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Local small businesses need Export-Import Bank to expand abroad

Posted on 7/23/2014 by EDTP Coordinator in Small Business Policy

There’s been political contention lately over the Export-Import Bank of the United States (Ex-Im Bank), and whether or not its charter should be renewed on Sept. 30, when it's set to expire. And while those who oppose it may view the bank as an example of crony capitalism, small businesses in Philadelphia view it as the only way to expand and grow business overseas.

“As a small U.S. business, we do need it,” said Michael Strange, president of Bassetts Ice Cream, “and I would not be exporting the quantity of product I am in China if I wasn’t able to purchase export credit insurance [from the bank].”
As the United States’ official export credit agency, Ex-Im Bank offers opportunities for U.S. companies interested in conducting business with international markets through loans-guarantee and trade-credit-insurance programs. And, in 2013, 90 percent of the bank’s transactions were for small businesses.
Last year, the bank helped 77 small businesses in Pennsylvania export approximately $1 billion in goods and services overseas, which contributed to the $37.4 billion worth of U.S. exports, according to The Wall Street Journal. And, because of the high financial risk that comes with dealing with foreign buyers, small businesses — like the 153-year-old ice cream distributor — are looking for Congress to renew the 80-year-old charter.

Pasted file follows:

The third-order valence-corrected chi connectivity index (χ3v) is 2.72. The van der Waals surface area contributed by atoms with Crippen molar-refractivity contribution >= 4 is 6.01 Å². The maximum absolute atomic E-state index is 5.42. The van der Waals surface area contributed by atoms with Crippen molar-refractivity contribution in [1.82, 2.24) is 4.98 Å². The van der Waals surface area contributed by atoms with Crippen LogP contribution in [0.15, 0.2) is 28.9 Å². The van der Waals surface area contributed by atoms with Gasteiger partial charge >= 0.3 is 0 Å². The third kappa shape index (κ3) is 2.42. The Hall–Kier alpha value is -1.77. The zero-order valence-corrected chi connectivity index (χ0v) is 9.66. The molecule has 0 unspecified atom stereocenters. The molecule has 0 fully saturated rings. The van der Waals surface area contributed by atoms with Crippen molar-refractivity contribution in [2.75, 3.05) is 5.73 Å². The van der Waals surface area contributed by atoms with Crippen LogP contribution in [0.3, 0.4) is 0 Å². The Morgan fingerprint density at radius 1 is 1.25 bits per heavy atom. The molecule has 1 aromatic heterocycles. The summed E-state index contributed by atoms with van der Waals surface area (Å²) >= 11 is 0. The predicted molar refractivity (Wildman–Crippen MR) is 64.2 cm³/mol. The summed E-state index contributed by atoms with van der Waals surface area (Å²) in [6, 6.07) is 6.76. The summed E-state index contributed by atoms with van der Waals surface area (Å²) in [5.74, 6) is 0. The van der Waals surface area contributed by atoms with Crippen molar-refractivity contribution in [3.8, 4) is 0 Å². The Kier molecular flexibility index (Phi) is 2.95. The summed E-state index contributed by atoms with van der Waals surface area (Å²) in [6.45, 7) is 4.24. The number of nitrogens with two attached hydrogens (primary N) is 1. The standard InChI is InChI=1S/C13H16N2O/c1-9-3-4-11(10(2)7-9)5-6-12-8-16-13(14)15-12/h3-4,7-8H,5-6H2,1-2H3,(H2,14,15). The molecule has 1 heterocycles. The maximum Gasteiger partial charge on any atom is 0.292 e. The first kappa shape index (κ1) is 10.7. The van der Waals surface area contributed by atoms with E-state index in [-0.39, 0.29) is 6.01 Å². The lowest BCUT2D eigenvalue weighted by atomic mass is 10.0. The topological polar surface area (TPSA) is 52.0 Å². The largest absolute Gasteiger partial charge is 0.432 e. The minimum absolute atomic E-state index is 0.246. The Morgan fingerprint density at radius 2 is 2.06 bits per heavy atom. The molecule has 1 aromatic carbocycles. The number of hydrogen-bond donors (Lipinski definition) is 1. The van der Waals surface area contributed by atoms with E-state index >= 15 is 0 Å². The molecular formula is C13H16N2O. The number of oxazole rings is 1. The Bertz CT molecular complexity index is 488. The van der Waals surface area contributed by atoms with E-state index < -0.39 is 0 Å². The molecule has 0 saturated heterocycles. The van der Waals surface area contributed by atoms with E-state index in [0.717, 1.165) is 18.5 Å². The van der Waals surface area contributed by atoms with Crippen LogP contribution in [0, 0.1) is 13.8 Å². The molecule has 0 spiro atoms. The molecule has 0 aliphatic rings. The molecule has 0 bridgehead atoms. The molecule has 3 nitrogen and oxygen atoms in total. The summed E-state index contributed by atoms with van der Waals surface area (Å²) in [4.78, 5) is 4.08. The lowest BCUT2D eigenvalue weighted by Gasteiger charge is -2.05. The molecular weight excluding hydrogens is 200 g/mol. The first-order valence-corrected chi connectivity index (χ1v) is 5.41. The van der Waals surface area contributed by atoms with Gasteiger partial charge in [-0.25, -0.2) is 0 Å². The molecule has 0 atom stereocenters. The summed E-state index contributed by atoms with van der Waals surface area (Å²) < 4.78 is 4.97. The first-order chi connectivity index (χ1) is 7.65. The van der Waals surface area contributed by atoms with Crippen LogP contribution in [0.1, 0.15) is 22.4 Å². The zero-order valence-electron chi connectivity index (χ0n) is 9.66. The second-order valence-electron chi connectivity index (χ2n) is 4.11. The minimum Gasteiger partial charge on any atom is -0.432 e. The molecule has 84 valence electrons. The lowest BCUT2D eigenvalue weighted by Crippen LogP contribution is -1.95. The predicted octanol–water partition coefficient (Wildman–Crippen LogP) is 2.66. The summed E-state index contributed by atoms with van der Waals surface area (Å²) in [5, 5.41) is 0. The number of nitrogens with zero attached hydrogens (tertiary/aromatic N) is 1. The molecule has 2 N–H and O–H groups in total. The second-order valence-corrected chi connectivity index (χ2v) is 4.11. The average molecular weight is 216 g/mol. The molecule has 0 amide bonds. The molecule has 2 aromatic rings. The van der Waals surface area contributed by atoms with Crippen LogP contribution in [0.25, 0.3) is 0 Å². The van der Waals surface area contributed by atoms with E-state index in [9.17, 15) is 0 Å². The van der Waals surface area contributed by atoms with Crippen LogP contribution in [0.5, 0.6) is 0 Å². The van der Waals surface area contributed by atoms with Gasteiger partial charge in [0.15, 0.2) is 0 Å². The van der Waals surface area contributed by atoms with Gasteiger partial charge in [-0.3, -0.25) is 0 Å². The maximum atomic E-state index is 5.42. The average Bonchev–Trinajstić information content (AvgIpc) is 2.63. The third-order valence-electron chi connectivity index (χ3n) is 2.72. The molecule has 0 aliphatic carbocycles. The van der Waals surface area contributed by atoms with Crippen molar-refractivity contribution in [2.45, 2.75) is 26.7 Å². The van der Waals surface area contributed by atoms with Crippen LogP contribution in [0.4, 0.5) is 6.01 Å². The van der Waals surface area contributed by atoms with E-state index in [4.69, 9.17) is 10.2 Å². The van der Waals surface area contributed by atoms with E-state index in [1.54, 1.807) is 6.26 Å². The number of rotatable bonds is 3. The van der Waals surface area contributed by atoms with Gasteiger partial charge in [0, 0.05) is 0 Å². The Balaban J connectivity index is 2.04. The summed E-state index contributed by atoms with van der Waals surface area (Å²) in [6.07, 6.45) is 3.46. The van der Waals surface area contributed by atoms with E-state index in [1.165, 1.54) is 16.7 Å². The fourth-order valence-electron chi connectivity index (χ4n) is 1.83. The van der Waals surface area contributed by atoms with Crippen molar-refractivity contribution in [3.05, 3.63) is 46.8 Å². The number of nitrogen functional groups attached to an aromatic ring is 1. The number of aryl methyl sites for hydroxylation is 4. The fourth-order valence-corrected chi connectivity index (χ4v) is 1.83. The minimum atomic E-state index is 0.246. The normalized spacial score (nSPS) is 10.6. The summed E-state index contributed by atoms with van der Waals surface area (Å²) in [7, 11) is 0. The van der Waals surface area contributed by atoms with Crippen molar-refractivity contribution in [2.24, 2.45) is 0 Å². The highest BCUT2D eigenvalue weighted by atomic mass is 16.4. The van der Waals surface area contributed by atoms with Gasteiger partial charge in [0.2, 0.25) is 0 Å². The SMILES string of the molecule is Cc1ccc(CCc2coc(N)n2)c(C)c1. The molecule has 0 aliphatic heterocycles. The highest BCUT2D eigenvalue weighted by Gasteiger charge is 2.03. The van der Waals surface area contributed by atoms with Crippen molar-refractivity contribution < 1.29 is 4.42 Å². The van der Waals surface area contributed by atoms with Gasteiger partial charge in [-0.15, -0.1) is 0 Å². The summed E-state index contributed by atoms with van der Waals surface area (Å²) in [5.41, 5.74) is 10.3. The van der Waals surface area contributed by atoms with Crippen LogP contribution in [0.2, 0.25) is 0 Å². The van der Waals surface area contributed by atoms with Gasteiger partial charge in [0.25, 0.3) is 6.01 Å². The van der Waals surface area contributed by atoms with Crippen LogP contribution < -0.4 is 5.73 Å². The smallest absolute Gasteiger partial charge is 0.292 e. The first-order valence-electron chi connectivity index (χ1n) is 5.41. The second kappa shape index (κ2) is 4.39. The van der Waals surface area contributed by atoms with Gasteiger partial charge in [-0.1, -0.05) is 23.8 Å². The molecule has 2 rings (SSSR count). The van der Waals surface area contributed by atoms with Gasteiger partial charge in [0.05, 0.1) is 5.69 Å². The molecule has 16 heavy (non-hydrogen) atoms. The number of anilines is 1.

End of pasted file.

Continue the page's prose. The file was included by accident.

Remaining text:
"If I didn't have Export-Import Bank, I couldn't put the company at risk shipping the quantity overseas and extending credit to foreign customers," Strange said.
Bassetts exports approximately 3,200 2.5-gallon tubs of ice cream per shipment, and could stand to lose enough money that could run the company out of business, Strange said. But, with the bank’s “export credit insurance” service, Bassetts is guaranteed 90 percent of the receivable (unpaid invoice amount) if the foreign country’s distributor never pays.
Furthermore, along with helping small businesses expand overseas, Ex-Im Bank also contributes money back to the U.S. Treasury with the money it earns from interest and fees. In fiscal 2013, the bank put $1.06 billion back into the U.S. Treasury, according to The Wall Street Journal.
"I scratch my head and say why the government wastes money, and why they would discontinue the one agency that supports small business exports and actually makes profits and kicks it into the treasury," Strange said. "Are you kidding me? This is a no-brainer. There’s a lot of political behind-the-scenes stuff."
On the political contention, The Wall Street Journal has more:
Supporters, including the Obama administration, say the agency allows U.S. companies to better compete with foreign rivals, many of which receive government assistance such as below-market-rate financing. Opponents say the bank inappropriately disrupts the free market. They say it mostly benefits the richest and most politically connected companies, turning the fight over the agency into a proxy for a larger struggle over government's role in helping U.S. businesses.
"I have a lot of faith in [the foreign] customer, but it’s enough money that I can put the entire business at risk over money I may not be able to collect," said Strange on if the charter is not renewed. "I don't even know where to start if I had trouble collecting money."
Bassetts has been using Ex-Im Bank since 2008, when it made its first export shipment. Since then, it has expanded its export services to the Caribbean nations, with early initiations with exporting to Taiwan, New Delhi and Riyadh, Saudi Arabia. Approximately 20 percent of its revenue comes from exporting overseas.